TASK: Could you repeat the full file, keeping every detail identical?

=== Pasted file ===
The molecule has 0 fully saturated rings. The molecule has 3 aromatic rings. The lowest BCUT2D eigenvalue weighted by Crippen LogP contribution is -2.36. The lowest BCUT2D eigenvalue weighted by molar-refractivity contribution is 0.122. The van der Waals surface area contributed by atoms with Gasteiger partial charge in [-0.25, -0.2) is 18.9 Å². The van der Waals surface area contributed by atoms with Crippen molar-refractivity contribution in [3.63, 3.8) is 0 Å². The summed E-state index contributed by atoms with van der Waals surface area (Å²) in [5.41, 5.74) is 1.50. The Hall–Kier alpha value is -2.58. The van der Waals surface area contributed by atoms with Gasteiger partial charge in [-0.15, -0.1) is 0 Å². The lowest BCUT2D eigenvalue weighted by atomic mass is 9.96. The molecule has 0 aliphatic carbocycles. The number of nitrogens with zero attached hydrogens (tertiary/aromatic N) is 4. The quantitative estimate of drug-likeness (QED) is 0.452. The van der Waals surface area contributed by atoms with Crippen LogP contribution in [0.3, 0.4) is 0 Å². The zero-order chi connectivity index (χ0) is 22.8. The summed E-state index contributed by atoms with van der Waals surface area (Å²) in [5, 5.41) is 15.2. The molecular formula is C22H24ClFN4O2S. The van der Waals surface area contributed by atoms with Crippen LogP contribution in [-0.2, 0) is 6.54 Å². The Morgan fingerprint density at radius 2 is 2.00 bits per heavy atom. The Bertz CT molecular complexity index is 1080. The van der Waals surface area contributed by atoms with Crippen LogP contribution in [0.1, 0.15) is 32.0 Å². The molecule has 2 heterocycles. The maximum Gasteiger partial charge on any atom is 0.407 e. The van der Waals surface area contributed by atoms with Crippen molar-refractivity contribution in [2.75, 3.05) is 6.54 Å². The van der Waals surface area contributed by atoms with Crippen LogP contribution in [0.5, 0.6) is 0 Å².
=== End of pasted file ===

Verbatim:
The molecule has 0 fully saturated rings. The molecule has 3 aromatic rings. The lowest BCUT2D eigenvalue weighted by Crippen LogP contribution is -2.36. The lowest BCUT2D eigenvalue weighted by molar-refractivity contribution is 0.122. The van der Waals surface area contributed by atoms with Gasteiger partial charge in [-0.25, -0.2) is 18.9 Å². The van der Waals surface area contributed by atoms with Crippen molar-refractivity contribution in [3.63, 3.8) is 0 Å². The summed E-state index contributed by atoms with van der Waals surface area (Å²) in [5.41, 5.74) is 1.50. The Hall–Kier alpha value is -2.58. The van der Waals surface area contributed by atoms with Gasteiger partial charge in [-0.15, -0.1) is 0 Å². The lowest BCUT2D eigenvalue weighted by atomic mass is 9.96. The molecule has 0 aliphatic carbocycles. The number of nitrogens with zero attached hydrogens (tertiary/aromatic N) is 4. The quantitative estimate of drug-likeness (QED) is 0.452. The van der Waals surface area contributed by atoms with Crippen LogP contribution in [0.3, 0.4) is 0 Å². The zero-order chi connectivity index (χ0) is 22.8. The summed E-state index contributed by atoms with van der Waals surface area (Å²) in [5, 5.41) is 15.2. The molecular formula is C22H24ClFN4O2S. The van der Waals surface area contributed by atoms with Crippen LogP contribution in [-0.2, 0) is 6.54 Å². The Morgan fingerprint density at radius 2 is 2.00 bits per heavy atom. The Bertz CT molecular complexity index is 1080. The van der Waals surface area contributed by atoms with Crippen LogP contribution in [0.1, 0.15) is 32.0 Å². The molecule has 2 heterocycles. The maximum Gasteiger partial charge on any atom is 0.407 e. The van der Waals surface area contributed by atoms with Crippen molar-refractivity contribution in [2.75, 3.05) is 6.54 Å². The van der Waals surface area contributed by atoms with Crippen LogP contribution in [0.5, 0.6) is 0 Å².